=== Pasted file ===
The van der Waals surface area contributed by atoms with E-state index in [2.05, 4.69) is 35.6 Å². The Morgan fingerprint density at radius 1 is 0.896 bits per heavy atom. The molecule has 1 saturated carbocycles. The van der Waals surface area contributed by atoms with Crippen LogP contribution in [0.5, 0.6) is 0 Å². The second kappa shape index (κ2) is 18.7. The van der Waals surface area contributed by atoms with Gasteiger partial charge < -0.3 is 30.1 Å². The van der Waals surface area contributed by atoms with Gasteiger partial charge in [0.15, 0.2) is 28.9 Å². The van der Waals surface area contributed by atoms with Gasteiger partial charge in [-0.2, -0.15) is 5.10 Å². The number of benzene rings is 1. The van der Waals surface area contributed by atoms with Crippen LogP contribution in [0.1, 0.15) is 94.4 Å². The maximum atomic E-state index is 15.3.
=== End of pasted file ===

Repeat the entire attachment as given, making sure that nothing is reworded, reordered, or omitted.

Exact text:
The van der Waals surface area contributed by atoms with E-state index in [2.05, 4.69) is 35.6 Å². The Morgan fingerprint density at radius 1 is 0.896 bits per heavy atom. The molecule has 1 saturated carbocycles. The van der Waals surface area contributed by atoms with Crippen LogP contribution in [0.5, 0.6) is 0 Å². The second kappa shape index (κ2) is 18.7. The van der Waals surface area contributed by atoms with Gasteiger partial charge < -0.3 is 30.1 Å². The van der Waals surface area contributed by atoms with Gasteiger partial charge in [0.15, 0.2) is 28.9 Å². The van der Waals surface area contributed by atoms with Gasteiger partial charge in [-0.2, -0.15) is 5.10 Å². The number of benzene rings is 1. The van der Waals surface area contributed by atoms with Crippen LogP contribution in [0.1, 0.15) is 94.4 Å². The maximum atomic E-state index is 15.3.